Touché — an eloquent word usually reserved to commend a friend’s well-executed joke — has a more practical application for UCSB’s fencing team.
The team is part of the Intercollegiate Fencing Conference of Southern California and competes with other colleges in the region including UC Los Angeles, UC San Diego, UC Irvine, University of Southern California, Arizona State University and Claremont College. The squad will compete in five major competitions during the 2010-11 school year, four of which will be team-based while one will be a one-on-one fight.
President Nicholas Holmes, a fifth-year physics major, said the team consists of a close-knit fencing community.
“The teamwork and camaraderie among people at UCSB is excellent,” Holmes said. “We also get along pretty well with the other colleges and have friendly animated conversations with them as well.”
The team is composed of six squads. Each squad consists of three groups of three single-gender fencers. The male and female groups both have one squad for each of the three different types of weapons used in the sport.
Holmes said each sword allows fencers to score in a different manner.
“The three weapons in collegiate fencing are the Épée, the Foil and the Sabre,” Holmes said. “The differences in the weapons are how you score touches or points. With the Épée and the Foil you score touches with the point of the weapon and with the Sabre you score with the edges.”
Vice President Alexandra Long, a fourth-year biochemistry major, outlined the basic rules of fencing for each particular weapon.
“In Sabre and Foil, one person is obviously attacking while the other can parry the attack and then can decide to start their own attack,” Long said. “The rules of attacking are referred to as right of way rules. The Épée is a free-for-all weapon that can be used to hit anywhere and there are no rules about who hits who.”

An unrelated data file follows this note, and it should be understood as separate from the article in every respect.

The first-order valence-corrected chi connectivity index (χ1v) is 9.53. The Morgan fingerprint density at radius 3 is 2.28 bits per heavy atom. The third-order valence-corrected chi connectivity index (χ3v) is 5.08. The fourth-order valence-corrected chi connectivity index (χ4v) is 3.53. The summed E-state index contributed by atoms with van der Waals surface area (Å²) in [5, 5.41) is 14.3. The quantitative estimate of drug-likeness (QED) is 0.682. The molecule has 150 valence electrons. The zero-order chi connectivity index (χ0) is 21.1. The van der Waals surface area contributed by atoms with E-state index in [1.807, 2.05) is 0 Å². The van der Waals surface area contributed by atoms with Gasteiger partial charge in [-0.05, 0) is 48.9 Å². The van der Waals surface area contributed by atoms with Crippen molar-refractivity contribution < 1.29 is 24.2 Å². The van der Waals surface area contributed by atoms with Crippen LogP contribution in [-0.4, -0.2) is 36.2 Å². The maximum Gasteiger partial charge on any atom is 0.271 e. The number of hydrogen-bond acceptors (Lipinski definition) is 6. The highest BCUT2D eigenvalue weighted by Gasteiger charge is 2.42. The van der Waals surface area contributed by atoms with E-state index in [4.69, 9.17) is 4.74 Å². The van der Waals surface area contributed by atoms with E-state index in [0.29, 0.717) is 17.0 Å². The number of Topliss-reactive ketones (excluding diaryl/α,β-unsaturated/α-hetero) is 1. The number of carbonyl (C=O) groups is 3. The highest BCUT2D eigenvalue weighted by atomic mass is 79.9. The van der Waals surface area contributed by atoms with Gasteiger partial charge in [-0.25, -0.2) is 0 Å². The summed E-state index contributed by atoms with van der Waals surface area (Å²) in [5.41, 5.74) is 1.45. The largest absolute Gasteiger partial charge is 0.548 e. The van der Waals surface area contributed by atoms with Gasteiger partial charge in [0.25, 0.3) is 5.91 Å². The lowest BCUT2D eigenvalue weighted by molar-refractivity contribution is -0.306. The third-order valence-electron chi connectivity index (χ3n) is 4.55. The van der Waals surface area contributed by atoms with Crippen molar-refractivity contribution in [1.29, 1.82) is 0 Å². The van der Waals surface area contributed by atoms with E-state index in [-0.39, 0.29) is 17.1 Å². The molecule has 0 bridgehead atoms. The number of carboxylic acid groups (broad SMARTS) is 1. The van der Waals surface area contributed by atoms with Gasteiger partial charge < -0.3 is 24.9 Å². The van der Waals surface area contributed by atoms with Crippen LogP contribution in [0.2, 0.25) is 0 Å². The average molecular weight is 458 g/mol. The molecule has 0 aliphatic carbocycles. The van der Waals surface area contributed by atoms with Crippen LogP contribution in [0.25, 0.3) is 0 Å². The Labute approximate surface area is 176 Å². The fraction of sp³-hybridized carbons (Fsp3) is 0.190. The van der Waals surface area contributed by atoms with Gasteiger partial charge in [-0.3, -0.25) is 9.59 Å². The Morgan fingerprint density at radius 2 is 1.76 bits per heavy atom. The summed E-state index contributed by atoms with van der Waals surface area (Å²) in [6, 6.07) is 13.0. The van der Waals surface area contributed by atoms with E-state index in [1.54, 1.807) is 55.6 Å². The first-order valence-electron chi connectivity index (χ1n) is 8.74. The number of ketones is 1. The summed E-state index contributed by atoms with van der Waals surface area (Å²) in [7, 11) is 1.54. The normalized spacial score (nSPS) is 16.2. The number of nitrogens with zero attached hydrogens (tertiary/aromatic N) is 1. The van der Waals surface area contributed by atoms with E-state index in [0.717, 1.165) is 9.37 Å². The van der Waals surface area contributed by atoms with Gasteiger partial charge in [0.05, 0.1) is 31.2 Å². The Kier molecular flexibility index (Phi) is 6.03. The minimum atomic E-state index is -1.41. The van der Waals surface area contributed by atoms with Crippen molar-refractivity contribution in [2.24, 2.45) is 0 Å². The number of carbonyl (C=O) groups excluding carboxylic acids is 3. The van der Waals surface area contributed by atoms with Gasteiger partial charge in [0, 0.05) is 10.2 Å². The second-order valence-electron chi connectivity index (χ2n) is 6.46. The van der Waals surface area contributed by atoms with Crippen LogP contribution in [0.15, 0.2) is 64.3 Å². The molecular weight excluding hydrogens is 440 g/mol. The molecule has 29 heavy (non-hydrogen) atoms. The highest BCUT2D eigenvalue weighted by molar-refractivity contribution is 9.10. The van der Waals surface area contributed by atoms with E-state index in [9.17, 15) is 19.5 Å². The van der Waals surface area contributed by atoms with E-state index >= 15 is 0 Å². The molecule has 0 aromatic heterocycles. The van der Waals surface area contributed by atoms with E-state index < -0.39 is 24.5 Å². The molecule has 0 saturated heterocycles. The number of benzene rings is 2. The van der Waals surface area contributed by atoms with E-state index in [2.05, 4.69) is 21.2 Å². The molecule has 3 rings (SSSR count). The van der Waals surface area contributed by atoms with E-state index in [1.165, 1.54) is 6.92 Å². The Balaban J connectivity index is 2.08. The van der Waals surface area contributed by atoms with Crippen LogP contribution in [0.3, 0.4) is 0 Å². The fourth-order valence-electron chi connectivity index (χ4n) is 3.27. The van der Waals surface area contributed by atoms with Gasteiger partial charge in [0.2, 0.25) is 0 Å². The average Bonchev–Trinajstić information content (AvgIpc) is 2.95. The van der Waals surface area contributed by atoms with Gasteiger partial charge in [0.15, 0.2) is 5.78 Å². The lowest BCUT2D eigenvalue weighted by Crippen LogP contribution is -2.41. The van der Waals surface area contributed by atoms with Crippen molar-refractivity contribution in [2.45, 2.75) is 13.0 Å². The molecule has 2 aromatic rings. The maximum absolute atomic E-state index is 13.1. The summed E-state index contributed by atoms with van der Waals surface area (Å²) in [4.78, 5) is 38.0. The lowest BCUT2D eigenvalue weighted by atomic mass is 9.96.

According to Coach Tim Robinson, the team has been led by prominent Russian coaches over the course of its 40-year history.
“We have a rich history of fencing at UCSB,” Robinson said. “In the 1970s, the head coach of the team was Zolton Van Somogyi — a fencing master and Hungarian refugee who had been in a Russian Gulag. Somogyi was later replaced by Mark Berger — a Russian fencing master.”
Holmes said anyone interested in joining the team — regardless of experience level — can attend practices or enroll in the university’s exercise and sports studies classes. The group meets on campus for three-and-a-half hour practice sessions every Monday, Wednesday and Friday in Robertson Gym room 2120. Monday and Wednesday practices begin at 3 p.m., while Friday sessions commence at 5:30 p.m.
The team will compete at UCSB on Nov. 20 in Robertson Gym.
Photos by: Dro Sohrabian